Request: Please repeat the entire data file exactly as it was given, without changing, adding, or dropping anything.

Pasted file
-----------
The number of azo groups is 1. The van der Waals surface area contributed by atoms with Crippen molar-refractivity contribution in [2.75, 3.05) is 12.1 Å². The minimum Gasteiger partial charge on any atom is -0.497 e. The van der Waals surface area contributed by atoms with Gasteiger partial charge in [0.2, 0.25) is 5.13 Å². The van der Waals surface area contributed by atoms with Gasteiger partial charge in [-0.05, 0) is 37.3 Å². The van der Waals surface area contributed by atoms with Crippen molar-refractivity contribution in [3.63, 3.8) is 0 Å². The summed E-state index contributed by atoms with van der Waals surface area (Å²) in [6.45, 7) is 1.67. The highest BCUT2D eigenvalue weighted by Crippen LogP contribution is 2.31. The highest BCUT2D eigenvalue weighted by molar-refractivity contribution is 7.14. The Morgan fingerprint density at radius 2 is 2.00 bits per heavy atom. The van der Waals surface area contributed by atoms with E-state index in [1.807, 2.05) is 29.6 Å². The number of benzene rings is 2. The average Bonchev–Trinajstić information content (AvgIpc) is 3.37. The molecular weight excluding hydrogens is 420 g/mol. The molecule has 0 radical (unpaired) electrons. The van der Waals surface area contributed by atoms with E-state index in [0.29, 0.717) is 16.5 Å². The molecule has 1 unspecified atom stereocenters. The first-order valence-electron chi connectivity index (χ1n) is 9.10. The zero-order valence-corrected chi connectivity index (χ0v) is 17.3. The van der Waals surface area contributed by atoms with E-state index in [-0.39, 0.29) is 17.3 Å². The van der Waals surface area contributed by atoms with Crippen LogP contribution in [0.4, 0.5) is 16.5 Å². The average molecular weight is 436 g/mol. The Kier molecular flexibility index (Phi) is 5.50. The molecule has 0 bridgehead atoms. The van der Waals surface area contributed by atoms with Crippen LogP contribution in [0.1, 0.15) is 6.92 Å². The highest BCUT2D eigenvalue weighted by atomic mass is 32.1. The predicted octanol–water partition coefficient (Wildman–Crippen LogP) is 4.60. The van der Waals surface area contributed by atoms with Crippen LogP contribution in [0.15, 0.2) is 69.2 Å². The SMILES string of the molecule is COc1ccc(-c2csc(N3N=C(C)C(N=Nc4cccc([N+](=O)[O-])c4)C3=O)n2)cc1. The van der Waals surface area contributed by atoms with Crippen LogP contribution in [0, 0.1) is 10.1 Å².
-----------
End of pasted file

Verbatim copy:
The number of azo groups is 1. The van der Waals surface area contributed by atoms with Crippen molar-refractivity contribution in [2.75, 3.05) is 12.1 Å². The minimum Gasteiger partial charge on any atom is -0.497 e. The van der Waals surface area contributed by atoms with Gasteiger partial charge in [0.2, 0.25) is 5.13 Å². The van der Waals surface area contributed by atoms with Gasteiger partial charge in [-0.05, 0) is 37.3 Å². The van der Waals surface area contributed by atoms with Crippen molar-refractivity contribution in [3.63, 3.8) is 0 Å². The summed E-state index contributed by atoms with van der Waals surface area (Å²) in [6.45, 7) is 1.67. The highest BCUT2D eigenvalue weighted by Crippen LogP contribution is 2.31. The highest BCUT2D eigenvalue weighted by molar-refractivity contribution is 7.14. The Morgan fingerprint density at radius 2 is 2.00 bits per heavy atom. The van der Waals surface area contributed by atoms with E-state index in [1.807, 2.05) is 29.6 Å². The number of benzene rings is 2. The average Bonchev–Trinajstić information content (AvgIpc) is 3.37. The molecular weight excluding hydrogens is 420 g/mol. The molecule has 0 radical (unpaired) electrons. The van der Waals surface area contributed by atoms with E-state index in [0.29, 0.717) is 16.5 Å². The molecule has 1 unspecified atom stereocenters. The first-order valence-electron chi connectivity index (χ1n) is 9.10. The zero-order valence-corrected chi connectivity index (χ0v) is 17.3. The van der Waals surface area contributed by atoms with E-state index in [-0.39, 0.29) is 17.3 Å². The van der Waals surface area contributed by atoms with Crippen LogP contribution in [0.4, 0.5) is 16.5 Å². The average molecular weight is 436 g/mol. The Kier molecular flexibility index (Phi) is 5.50. The molecule has 0 bridgehead atoms. The van der Waals surface area contributed by atoms with Crippen LogP contribution in [0.1, 0.15) is 6.92 Å². The highest BCUT2D eigenvalue weighted by atomic mass is 32.1. The predicted octanol–water partition coefficient (Wildman–Crippen LogP) is 4.60. The van der Waals surface area contributed by atoms with Crippen LogP contribution in [0.15, 0.2) is 69.2 Å². The SMILES string of the molecule is COc1ccc(-c2csc(N3N=C(C)C(N=Nc4cccc([N+](=O)[O-])c4)C3=O)n2)cc1. The van der Waals surface area contributed by atoms with Crippen LogP contribution in [0, 0.1) is 10.1 Å².